But here’s the thing. Sometimes, you don’t get a vote. You can only decide how to react while doing Plan B. I can tell you I was smiling on Rainier. And I was smiling today.

As high as I go. Disappointment Cleaver on Mt. Rainier.

As high as I go. Disappointment Cleaver on Mt. Rainier.

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Guts, Generosity, and Gratitude: AWP17 Highlights

I support and defend something in there.

I support and defend something in there.

Randy Brown AKA “Charlie Sherpa” invited me to go with him to the Association of Writers & Writing Programs Conference (AWP17) in Washington, D.C. I was on a panel that he moderated called, Citizen-Soldier-Poet: Using Poetry to Bridge the Civil-Military Gap. I felt out of my league, but seized the opportunity to run my mouth in public. (I dearly love the sound of my own voice.) But, I got more from this weekend than I could ever repay. Like any good veteran, raised on PowerPoint, I’m only allowed to learn three things from this experience.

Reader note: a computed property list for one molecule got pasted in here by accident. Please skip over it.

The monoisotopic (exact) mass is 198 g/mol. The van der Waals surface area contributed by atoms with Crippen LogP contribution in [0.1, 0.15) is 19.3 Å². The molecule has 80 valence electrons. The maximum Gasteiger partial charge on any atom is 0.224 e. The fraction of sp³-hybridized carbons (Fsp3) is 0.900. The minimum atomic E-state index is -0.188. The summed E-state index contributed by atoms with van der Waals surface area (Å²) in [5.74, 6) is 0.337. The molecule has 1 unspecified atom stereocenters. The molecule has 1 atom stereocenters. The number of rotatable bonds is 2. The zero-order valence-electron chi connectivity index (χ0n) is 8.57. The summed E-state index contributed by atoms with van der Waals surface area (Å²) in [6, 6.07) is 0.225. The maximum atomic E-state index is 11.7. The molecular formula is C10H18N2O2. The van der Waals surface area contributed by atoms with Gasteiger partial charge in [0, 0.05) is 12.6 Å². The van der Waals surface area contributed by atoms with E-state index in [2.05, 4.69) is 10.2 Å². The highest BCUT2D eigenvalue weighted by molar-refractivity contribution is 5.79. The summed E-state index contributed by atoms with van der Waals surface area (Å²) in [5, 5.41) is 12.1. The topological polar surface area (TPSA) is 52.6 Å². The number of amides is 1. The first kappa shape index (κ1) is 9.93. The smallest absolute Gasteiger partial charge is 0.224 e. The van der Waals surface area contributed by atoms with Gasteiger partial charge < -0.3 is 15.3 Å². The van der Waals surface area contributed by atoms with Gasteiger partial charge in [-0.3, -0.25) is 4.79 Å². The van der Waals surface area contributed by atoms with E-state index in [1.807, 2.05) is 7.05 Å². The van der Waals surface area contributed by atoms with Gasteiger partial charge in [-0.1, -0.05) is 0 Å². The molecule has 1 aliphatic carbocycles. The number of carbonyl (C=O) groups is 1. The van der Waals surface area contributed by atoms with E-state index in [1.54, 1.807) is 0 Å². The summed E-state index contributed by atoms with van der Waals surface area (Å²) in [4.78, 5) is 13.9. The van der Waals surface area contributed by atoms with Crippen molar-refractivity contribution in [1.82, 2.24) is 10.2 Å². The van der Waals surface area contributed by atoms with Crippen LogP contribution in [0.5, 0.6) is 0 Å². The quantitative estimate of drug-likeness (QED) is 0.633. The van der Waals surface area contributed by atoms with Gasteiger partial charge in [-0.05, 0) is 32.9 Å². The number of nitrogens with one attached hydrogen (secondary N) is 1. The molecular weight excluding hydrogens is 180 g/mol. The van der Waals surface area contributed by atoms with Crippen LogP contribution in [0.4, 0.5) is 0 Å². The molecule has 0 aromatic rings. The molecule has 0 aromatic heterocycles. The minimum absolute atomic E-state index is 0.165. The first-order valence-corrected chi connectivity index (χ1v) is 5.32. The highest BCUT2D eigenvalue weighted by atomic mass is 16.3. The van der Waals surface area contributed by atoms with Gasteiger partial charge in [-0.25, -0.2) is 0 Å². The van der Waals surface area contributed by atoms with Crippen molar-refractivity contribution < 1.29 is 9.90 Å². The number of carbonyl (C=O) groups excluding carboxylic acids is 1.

The crowd of military writers moved from the basement of The Laughing Man Tavern and headed upstairs for some food. Peter Molin (Time Now blog) set up this party on the Friday night of the weekend and what a fun group of people it was. I sat at my table and chatted with Benjamin Busch (Dust to Dust). Earlier in the day, he and some other writers talked about turning writing into other artistic forms. Jenny Pacanowski read her poem “Combat Dick”, J. A. Moad II performed a scene from his play “Outside Paducah”, and Brian Turner (Here, Bullet) asked us all to hum. They pulled me way, way outside my own head.